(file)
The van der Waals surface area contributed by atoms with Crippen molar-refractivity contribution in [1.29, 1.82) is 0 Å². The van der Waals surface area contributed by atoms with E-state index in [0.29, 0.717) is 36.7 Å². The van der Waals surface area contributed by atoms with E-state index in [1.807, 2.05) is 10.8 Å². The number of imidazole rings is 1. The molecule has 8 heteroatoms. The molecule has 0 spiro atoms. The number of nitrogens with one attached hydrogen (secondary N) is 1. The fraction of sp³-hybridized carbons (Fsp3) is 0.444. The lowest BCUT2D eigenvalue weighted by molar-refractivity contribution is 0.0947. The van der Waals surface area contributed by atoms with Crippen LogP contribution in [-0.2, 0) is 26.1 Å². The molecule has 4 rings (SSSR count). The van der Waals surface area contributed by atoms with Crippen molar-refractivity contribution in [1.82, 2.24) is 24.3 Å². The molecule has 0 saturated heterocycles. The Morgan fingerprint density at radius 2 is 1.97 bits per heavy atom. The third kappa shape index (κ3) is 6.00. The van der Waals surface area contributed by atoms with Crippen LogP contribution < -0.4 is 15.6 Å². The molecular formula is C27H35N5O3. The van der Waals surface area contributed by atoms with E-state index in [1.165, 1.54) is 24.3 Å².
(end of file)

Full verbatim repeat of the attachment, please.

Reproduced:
The van der Waals surface area contributed by atoms with Crippen molar-refractivity contribution in [1.29, 1.82) is 0 Å². The van der Waals surface area contributed by atoms with E-state index in [0.29, 0.717) is 36.7 Å². The van der Waals surface area contributed by atoms with E-state index in [1.807, 2.05) is 10.8 Å². The number of imidazole rings is 1. The molecule has 8 heteroatoms. The molecule has 0 spiro atoms. The number of nitrogens with one attached hydrogen (secondary N) is 1. The fraction of sp³-hybridized carbons (Fsp3) is 0.444. The lowest BCUT2D eigenvalue weighted by molar-refractivity contribution is 0.0947. The van der Waals surface area contributed by atoms with Crippen LogP contribution in [-0.2, 0) is 26.1 Å². The molecule has 4 rings (SSSR count). The van der Waals surface area contributed by atoms with Crippen molar-refractivity contribution in [1.82, 2.24) is 24.3 Å². The molecule has 0 saturated heterocycles. The Morgan fingerprint density at radius 2 is 1.97 bits per heavy atom. The third kappa shape index (κ3) is 6.00. The van der Waals surface area contributed by atoms with Crippen LogP contribution < -0.4 is 15.6 Å². The molecular formula is C27H35N5O3. The van der Waals surface area contributed by atoms with E-state index in [1.165, 1.54) is 24.3 Å².